ADS ON TEST: LOTUS EXIGE SERIES 2

The addition of the ‘touring pack’ makes this exciting Exige all the more appealing as a summer tourer, says Rob Scorah

Lotus Exige

by Classic Car |

Price £25,995

It’s called Magnetic Blue apparently, and the colour of this little car acts as a huge attractor – that and the fact that this 31,700-mile Lotus is in such nice condition and has such an appealing specification aimed at the road-going Exige driver.

The aforementioned metallic paint looks good all the way around the car. The low snout is as clean as the rest of the car and the black plastic chin spoiler similarly so. The satin-finish rear wing and three-piece rear defuser are in very good shape and don’t rattle. The air intake grills fit snugly into the scalloped sides. The wheels – black satin finish again – are as-new, look superb and, notably, are shod in a fresh set of Avon ZZR tyres.

Lotus Exige engine

The roof vent is the short ‘road’ scoop and the top itself is a factory conversion to the detachable panel. There are no signs in the securing bolts or surrounding paint that it has in any way been man-handled. However, removing it isn’t a two-minute job and there’s no soft-top included.

This car boasts air conditioning that maintains a welcome blast of super-cool air into the close-fitting cabin; it’s part of the ‘touring pack’ option that also specifies an alloy passenger foot rest, a Blaupunk hifi and electric windows. Track heroes may raise an eyebrow at the latter, but they aren’t a bad idea considering how little room there is to move your elbow. The seats and dash are trimmed in ‘anthracite’ Alcantara, and there’s a leather-trimmed steering wheel. All materials are in excellent condition, no tears, stains or fading. Seat edges and sill plates are scuff-free despite the contortions any driver has to perform in order to climb aboard.

When this Lotus is on the move it’s the perfect place to be to control a swift sports car. Seating position is excellent and the pedals and steering are as light and precise as they should be. There are no distracting rattles and no strange whines from the gear train. You will hear the patter of grit from the road and bumps from the suspension, but the latter add just the right amount of feedback of a sports car doing its job.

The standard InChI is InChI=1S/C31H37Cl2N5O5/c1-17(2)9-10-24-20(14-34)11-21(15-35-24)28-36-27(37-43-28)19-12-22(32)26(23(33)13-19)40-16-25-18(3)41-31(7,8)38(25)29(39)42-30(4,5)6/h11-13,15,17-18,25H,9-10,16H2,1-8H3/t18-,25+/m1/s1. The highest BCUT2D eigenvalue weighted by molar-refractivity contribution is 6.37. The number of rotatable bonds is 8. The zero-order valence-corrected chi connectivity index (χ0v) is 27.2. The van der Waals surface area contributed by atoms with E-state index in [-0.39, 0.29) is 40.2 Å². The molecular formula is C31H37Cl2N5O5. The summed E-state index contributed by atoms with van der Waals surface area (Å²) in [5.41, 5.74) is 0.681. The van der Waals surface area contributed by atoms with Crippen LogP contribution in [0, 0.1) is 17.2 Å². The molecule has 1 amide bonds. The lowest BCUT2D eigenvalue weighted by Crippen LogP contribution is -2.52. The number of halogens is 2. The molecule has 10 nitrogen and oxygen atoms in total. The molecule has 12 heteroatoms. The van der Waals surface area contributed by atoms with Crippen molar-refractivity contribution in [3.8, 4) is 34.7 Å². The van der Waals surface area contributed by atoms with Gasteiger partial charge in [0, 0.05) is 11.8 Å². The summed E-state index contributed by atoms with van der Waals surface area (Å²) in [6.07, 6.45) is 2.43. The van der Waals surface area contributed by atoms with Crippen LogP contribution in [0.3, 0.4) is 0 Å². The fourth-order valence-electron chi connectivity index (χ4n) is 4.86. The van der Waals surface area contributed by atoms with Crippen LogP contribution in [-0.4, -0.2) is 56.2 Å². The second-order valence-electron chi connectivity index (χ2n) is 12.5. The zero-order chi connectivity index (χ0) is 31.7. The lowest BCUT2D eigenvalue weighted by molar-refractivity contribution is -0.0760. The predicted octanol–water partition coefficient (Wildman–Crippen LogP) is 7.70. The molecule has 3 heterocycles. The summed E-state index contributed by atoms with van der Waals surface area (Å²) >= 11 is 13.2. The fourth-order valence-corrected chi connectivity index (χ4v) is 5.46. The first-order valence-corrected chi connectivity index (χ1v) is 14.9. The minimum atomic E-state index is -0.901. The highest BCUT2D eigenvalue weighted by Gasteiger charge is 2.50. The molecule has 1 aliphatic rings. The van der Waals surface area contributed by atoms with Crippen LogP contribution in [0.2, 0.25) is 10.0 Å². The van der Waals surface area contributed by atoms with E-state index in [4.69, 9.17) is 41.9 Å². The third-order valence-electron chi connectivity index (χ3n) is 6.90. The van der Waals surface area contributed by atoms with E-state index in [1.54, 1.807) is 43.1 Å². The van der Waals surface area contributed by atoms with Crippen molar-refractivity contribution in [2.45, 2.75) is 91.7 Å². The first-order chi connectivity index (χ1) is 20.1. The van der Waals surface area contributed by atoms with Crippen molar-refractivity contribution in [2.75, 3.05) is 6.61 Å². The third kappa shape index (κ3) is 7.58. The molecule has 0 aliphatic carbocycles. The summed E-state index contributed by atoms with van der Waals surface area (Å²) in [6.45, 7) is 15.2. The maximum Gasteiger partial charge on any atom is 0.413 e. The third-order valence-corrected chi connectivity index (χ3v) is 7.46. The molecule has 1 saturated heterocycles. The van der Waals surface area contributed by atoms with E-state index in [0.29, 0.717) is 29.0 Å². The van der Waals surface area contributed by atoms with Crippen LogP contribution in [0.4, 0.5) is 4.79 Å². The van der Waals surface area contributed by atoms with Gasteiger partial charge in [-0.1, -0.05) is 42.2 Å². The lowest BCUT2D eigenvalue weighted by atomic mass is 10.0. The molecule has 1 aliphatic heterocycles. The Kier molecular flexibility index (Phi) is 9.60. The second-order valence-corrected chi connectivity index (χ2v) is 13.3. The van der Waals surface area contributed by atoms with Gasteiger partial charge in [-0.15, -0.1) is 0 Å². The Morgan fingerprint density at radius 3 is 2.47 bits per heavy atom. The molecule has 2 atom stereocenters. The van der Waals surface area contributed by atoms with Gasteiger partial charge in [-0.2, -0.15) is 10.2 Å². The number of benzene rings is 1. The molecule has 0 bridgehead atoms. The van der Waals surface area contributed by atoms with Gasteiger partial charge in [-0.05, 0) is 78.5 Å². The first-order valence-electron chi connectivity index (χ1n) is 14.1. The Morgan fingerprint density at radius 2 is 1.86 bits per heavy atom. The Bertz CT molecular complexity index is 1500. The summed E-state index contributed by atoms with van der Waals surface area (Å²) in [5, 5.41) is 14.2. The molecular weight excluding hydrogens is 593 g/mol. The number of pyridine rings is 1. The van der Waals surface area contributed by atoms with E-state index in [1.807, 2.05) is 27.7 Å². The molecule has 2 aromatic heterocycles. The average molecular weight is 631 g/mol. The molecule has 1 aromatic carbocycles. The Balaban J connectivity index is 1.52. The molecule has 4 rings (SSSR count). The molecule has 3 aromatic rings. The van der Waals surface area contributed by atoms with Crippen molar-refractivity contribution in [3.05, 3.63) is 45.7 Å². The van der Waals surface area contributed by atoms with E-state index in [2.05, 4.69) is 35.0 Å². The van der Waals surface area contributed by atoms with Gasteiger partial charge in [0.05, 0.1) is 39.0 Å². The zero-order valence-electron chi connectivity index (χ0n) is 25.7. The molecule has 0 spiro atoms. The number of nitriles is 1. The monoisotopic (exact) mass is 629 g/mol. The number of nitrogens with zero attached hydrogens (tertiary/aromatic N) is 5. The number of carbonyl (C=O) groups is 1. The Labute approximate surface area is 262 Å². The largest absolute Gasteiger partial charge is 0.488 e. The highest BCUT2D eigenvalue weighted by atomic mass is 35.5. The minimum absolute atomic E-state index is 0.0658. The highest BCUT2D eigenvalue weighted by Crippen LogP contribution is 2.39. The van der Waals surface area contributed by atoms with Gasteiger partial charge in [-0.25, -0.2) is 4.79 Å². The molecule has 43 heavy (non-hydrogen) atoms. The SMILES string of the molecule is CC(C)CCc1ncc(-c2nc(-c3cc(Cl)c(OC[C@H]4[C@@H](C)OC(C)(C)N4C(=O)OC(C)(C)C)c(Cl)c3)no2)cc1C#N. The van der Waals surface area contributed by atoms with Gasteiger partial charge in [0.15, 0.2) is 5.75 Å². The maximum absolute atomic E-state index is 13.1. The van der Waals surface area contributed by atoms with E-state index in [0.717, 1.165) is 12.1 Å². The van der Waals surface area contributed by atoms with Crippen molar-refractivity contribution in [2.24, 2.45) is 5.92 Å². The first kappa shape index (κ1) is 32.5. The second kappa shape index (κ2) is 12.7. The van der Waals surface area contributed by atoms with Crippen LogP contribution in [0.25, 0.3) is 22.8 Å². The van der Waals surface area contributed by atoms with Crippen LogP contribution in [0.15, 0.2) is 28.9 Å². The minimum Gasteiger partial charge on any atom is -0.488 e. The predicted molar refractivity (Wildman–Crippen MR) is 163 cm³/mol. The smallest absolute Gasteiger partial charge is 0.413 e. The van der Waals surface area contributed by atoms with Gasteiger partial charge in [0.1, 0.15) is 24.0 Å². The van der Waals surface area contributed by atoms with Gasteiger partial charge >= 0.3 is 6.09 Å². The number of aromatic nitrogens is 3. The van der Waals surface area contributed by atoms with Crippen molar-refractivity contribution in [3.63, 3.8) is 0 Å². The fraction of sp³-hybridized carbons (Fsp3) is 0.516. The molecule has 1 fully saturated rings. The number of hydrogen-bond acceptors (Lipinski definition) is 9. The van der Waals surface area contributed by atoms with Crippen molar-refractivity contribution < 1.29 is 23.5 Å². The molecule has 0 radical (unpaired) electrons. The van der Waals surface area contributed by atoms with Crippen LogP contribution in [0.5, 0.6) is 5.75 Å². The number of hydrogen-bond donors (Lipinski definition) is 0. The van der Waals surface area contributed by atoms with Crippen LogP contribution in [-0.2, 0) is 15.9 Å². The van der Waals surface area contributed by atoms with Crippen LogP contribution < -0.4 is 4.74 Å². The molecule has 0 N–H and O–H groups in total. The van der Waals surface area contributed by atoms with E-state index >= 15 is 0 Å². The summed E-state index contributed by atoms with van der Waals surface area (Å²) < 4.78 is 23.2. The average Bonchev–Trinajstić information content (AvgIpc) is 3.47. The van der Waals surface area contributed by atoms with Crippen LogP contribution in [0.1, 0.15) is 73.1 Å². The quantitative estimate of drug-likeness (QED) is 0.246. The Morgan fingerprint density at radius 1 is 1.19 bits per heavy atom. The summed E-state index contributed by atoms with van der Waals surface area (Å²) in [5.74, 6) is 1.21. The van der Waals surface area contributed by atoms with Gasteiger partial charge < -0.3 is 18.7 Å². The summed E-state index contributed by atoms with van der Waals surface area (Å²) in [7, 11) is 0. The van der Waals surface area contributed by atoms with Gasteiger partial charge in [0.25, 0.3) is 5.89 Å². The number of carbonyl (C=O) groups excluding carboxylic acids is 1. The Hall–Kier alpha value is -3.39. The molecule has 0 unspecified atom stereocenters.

Performance is excellent. That normally-aspirated Toyota engine spins up freely – becoming ever more engaged above 4000rpm – and the whole machine feels alive and responsive to every nuance of control. ‘Two-stage’ power delivery, courtesy of variable valve timing, is rather fun too. And when you need them, the brakes will bring things down without snatching and with good sensitivity.

Lotus Exige Interior

There are no minor gauges other than warning lights, but the service history certainly gives us confidence in that very clean engine. The car has largely been serviced by Christopher Neil; gearbox oil at 14k miles, brake pads at 18k, and a nice set of stamps/invoices. Before going into storage some three years ago, it was put through a major service – all fluids plus a new oil filter and water pump.

The car is on sale with a dealer who is himself a passionate Exige owner. If you’re looking for a no-questions, sorted, road-oriented example, this low-flying missile has to at least be on your radar.

. This is one of four cars for sale tested in the latest issue, part of 16 pages of buying tips and advice, including Quentin Willson’s Hot Tips, Ads on Test and Buying Guide in the latest issue of Classic Cars.

Engine 1796cc in-line four-cylinder, electronic fuel injection Power 190bhp @ 7800rpm Torque 138lb ft @ 68000rpm Performance Top speed: 147mph; 0-60mph: 4.7sec Fuel consumption 24mpg Length 3785mm Width 1719mm

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